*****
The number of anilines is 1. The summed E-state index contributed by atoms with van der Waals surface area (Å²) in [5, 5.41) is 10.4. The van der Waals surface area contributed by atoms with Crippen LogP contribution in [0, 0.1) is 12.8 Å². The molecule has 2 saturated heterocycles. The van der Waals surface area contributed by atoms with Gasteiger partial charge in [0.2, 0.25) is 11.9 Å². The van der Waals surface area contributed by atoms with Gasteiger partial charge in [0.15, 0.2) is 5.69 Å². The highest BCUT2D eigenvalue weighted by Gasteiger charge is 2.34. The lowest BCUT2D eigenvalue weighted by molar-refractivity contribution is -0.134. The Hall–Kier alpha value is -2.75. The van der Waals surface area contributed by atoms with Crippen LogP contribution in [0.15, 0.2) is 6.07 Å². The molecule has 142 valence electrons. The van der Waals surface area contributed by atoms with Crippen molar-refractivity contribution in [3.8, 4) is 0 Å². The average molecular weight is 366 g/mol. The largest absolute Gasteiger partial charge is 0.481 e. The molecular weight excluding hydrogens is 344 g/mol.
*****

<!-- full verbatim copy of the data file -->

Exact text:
The number of anilines is 1. The summed E-state index contributed by atoms with van der Waals surface area (Å²) in [5, 5.41) is 10.4. The van der Waals surface area contributed by atoms with Crippen LogP contribution in [0, 0.1) is 12.8 Å². The molecule has 2 saturated heterocycles. The van der Waals surface area contributed by atoms with Gasteiger partial charge in [0.2, 0.25) is 11.9 Å². The van der Waals surface area contributed by atoms with Gasteiger partial charge in [0.15, 0.2) is 5.69 Å². The highest BCUT2D eigenvalue weighted by Gasteiger charge is 2.34. The lowest BCUT2D eigenvalue weighted by molar-refractivity contribution is -0.134. The Hall–Kier alpha value is -2.75. The van der Waals surface area contributed by atoms with Crippen LogP contribution in [0.15, 0.2) is 6.07 Å². The molecule has 142 valence electrons. The van der Waals surface area contributed by atoms with Crippen molar-refractivity contribution in [3.8, 4) is 0 Å². The average molecular weight is 366 g/mol. The largest absolute Gasteiger partial charge is 0.481 e. The molecular weight excluding hydrogens is 344 g/mol.